I don’t think I can recall a Heisman Trophy front runner who faces a closing schedule that is less compelling than the one Jameis Winston now faces.
The Seminoles will play Idaho on Saturday, then a 5-6 Florida team and then, most likely, Duke.
And I am beginning to wonder if it will have some effect on his Heisman hopes. To wit, will voters bother to tune in to watch him in these final weeks?
With FSU’s win over Miami earlier this month (and before that Clemson) still relatively fresh in the minds of voters, Winston’s candidacy hasn’t really been affected much by scheduling issues up to this point. But there remains a chance that he has peaked too soon and that the more intriguing matchups featuring the other candidates could, in these closing weeks, whittle away at the case he has built for himself.
Past winners have tended to play in high-profile games toward the end of the season that have enabled them to put a final stamp on their Heisman resumes. Since 80 to 90 percent of Heisman voters wait until the last week to fill out their ballots, they can be heavily influenced by what takes place in the traditional matchups and conference title games that happen at the end of the year. Sometimes, what they see merely confirms what they’ve been thinking the whole time. Other times, it brings new information that enables them to make up their mind.
Therefore, unless enough voters have already made up their minds about Winston for him to win, we probably won’t see much movement his way in the final weeks. Those who are undecided or persuadable one way or another will probably not tune in to see FSU take on Duke since the Pac-12 and Big Ten title games are also scheduled for that time slot while Baylor is scheduled to take on Texas in what could be a de facto Big 12 title game. If anything, we may see some movement away from him, unless the other candidates fail to provide compelling cases on their own. So the question is: Has he built up enough of a lead in the minds of voters for his remaining schedule to keep him afloat?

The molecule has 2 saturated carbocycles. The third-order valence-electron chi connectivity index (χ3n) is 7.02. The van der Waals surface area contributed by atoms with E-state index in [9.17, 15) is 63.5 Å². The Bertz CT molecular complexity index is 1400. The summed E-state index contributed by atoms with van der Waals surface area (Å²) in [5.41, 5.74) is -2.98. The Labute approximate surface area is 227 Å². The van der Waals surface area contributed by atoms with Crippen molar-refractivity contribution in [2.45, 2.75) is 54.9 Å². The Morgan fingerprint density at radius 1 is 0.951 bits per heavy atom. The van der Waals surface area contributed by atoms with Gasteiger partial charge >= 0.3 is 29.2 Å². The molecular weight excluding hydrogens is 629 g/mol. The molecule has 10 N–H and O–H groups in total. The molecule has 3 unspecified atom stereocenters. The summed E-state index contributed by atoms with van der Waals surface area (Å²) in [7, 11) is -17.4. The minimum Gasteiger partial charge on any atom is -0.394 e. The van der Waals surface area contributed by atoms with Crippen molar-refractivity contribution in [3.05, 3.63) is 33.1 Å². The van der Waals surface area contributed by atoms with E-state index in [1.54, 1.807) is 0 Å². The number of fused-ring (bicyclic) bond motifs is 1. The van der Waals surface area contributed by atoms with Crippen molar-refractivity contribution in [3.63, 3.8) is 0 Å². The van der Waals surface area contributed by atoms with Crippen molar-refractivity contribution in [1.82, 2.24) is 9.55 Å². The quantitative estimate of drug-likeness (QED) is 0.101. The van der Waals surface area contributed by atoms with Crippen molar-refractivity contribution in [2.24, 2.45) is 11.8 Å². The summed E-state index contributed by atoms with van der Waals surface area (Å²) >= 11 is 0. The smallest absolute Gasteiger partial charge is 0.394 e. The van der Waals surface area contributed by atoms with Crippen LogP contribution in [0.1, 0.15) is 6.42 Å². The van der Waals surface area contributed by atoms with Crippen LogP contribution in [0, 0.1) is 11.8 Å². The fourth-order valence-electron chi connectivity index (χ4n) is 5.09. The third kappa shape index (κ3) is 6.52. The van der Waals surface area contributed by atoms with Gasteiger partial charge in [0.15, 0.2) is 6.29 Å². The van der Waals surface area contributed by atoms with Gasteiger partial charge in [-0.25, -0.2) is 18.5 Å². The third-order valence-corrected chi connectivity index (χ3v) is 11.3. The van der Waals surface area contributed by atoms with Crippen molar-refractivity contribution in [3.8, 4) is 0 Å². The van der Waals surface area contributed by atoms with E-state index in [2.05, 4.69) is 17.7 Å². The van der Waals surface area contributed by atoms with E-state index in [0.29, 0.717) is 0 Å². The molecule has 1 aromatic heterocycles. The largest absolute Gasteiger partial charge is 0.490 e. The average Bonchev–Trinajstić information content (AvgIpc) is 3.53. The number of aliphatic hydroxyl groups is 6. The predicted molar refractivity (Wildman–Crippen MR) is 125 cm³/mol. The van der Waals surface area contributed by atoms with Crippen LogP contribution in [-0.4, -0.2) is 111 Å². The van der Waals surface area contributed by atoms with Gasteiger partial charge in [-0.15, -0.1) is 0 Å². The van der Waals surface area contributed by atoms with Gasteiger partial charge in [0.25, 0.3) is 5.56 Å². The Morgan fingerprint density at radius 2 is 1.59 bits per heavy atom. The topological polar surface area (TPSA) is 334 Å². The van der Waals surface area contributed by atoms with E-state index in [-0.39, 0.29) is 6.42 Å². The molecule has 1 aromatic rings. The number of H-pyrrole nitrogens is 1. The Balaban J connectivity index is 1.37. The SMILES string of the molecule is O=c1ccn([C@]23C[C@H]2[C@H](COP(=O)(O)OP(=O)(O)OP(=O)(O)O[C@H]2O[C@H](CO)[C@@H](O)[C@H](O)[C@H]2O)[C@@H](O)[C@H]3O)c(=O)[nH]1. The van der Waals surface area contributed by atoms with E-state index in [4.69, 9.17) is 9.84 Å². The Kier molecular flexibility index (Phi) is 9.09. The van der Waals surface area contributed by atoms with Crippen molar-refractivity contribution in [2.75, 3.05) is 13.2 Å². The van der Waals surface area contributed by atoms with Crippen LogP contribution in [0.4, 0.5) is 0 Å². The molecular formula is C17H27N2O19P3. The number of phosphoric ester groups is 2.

To illustrate what Winston might be up against, here are the final three games of the most recent Heisman winners:
Johnny Manziel — Alabama, Sam Houston State, Missouri
Robert Griffin III — Oklahoma, Texas Tech, Texas
Cameron Newton — Georgia, Alabama, South Carolina
Mark Ingram — Chattanooga, Auburn, Florida
Sam Bradford — Texas Tech, Oklahoma State, Missouri
Tim Tebow — South Carolina, Florida Atlantic, Florida State
Troy Smith — Illinois, Northwestern, Michigan
Reggie Bush — California, Fresno State, UCLA
Matt Leinart — Arizona, Notre Dame, UCLA
Jason White — Baylor, Texas Tech, Kansas State
Carson Palmer — Arizona State, UCLA, Notre Dame
Eric Crouch — Kansas, Kansas State, Colorado
I could keep going further back, but I don’t think I’ll find a trio of games that holds less intrigue than what’s in store for FSU and Winston. It could be that it won’t matter, that Winston has already shown enough to voters and that he is, essentially, the Heisman Trophy winner in waiting.
But the contrast between his schedule and those of his competitors is enough to compel me to hold off on making such a pronouncement for now.